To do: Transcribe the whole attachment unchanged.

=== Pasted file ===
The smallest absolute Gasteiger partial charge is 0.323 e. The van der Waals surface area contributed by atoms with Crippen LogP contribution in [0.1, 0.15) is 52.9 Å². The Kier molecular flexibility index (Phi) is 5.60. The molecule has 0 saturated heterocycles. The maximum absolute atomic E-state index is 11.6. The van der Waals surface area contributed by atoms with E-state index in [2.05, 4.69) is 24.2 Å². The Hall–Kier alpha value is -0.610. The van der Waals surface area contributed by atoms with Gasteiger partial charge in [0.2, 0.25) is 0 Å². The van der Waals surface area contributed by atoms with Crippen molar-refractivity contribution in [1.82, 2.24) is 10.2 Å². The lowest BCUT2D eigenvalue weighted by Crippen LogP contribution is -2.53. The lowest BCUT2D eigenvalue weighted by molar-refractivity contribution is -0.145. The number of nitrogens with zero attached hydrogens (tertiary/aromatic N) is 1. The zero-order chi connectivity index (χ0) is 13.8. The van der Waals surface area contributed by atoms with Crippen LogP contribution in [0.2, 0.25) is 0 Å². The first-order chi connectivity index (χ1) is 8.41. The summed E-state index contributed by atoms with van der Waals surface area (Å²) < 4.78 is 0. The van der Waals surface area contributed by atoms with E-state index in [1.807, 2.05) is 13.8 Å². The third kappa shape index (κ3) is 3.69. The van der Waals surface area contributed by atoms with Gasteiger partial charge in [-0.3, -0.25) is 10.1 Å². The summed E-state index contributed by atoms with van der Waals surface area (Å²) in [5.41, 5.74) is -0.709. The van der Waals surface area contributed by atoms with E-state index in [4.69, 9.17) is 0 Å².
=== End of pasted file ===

The smallest absolute Gasteiger partial charge is 0.323 e. The van der Waals surface area contributed by atoms with Crippen LogP contribution in [0.1, 0.15) is 52.9 Å². The Kier molecular flexibility index (Phi) is 5.60. The molecule has 0 saturated heterocycles. The maximum absolute atomic E-state index is 11.6. The van der Waals surface area contributed by atoms with E-state index in [2.05, 4.69) is 24.2 Å². The Hall–Kier alpha value is -0.610. The van der Waals surface area contributed by atoms with Gasteiger partial charge in [0.2, 0.25) is 0 Å². The van der Waals surface area contributed by atoms with Crippen molar-refractivity contribution in [1.82, 2.24) is 10.2 Å². The lowest BCUT2D eigenvalue weighted by Crippen LogP contribution is -2.53. The lowest BCUT2D eigenvalue weighted by molar-refractivity contribution is -0.145. The number of nitrogens with zero attached hydrogens (tertiary/aromatic N) is 1. The zero-order chi connectivity index (χ0) is 13.8. The van der Waals surface area contributed by atoms with Crippen LogP contribution in [0.2, 0.25) is 0 Å². The first-order chi connectivity index (χ1) is 8.41. The summed E-state index contributed by atoms with van der Waals surface area (Å²) < 4.78 is 0. The van der Waals surface area contributed by atoms with E-state index in [1.807, 2.05) is 13.8 Å². The third kappa shape index (κ3) is 3.69. The van der Waals surface area contributed by atoms with Gasteiger partial charge in [-0.3, -0.25) is 10.1 Å². The summed E-state index contributed by atoms with van der Waals surface area (Å²) in [5.41, 5.74) is -0.709. The van der Waals surface area contributed by atoms with E-state index in [4.69, 9.17) is 0 Å².